Step 10: Make a Cloak Image

This technically isn't required, but if you don't do this, whenever anyone in your ship cloaks they'll see a sudden black box appear behind the ship.

The image you create should be a version of the ship image, but with the edges highlighted in grey/white. Importantly, you also need to expand it away from the border by 10px in each direction: so the cloak image should be 20px larger than the ship image in both x and y. I found the following sequence of GIMP commands produced a reasonable cloak image, but you can produce one however you like.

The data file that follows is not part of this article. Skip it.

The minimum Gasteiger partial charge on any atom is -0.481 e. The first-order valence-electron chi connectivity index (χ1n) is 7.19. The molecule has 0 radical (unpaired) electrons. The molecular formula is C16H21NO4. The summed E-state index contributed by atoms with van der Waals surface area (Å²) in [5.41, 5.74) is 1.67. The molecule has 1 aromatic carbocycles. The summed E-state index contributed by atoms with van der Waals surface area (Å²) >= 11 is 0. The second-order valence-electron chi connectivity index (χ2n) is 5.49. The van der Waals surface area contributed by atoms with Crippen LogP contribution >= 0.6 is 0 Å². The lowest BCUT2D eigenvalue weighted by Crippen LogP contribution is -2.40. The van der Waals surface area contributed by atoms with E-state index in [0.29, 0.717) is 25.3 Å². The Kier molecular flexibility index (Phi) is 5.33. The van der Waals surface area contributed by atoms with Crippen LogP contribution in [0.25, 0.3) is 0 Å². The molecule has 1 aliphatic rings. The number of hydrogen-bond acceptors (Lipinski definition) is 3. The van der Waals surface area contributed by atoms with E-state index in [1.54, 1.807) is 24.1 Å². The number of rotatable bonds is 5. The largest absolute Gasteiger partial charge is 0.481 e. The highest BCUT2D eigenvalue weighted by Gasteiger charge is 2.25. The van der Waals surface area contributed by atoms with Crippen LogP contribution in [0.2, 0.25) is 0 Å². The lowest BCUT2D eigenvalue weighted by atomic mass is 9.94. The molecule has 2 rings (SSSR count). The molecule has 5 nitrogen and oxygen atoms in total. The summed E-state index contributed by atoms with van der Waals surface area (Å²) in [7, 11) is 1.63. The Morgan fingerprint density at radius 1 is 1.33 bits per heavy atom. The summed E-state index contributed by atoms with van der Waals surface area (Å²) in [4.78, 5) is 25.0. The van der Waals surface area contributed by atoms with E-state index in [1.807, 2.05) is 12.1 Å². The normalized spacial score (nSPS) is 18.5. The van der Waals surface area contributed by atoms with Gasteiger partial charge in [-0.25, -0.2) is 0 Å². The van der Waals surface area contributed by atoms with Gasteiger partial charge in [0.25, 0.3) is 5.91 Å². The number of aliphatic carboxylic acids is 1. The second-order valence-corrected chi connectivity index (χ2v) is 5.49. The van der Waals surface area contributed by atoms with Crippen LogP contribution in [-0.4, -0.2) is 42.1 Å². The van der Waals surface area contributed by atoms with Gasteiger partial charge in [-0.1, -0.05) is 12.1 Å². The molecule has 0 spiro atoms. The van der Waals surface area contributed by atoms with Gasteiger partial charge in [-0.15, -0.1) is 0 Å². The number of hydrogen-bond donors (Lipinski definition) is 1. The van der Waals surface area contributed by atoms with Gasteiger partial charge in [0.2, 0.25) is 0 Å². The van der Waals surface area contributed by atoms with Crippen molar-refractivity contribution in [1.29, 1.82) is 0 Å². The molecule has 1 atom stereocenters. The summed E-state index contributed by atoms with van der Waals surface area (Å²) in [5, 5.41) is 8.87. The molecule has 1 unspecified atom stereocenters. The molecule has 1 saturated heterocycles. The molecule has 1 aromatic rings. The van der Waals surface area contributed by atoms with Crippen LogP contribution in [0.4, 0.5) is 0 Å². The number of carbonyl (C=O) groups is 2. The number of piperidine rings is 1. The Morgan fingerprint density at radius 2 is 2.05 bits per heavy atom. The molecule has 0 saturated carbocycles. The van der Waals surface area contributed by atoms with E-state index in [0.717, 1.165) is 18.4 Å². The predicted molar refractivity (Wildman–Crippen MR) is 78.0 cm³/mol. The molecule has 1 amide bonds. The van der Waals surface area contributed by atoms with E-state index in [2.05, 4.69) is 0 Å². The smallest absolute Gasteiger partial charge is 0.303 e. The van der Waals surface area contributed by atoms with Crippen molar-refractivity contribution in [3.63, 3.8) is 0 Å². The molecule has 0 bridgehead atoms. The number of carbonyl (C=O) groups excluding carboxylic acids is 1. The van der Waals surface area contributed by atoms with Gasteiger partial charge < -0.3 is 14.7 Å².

Step 11: Make Miniship Images

We're nearly done. There's still one step you should do before releasing your mod, which is to create a thumbnail view of your ship for the Select Your Ship screen and the Highscores screen.

It's mainly a case of shrinking the ship image to 191 x 121 px and saving it in your mod's img/customizeUI directory. To fit the look of the base-game ships, you should probably add a small glow behind the thumbnail. You can do this in GIMP using feathered selection similar to how I described for creating a cloak image.

Note that in the hangar's Select Your Ship screen, only the primary versions (Type A) of each ship are shown. However, you should create thumbnails for any secondary versions (Type B) you overwrite too, so that they show up correctly in the highscores list.

Step 12: Gibs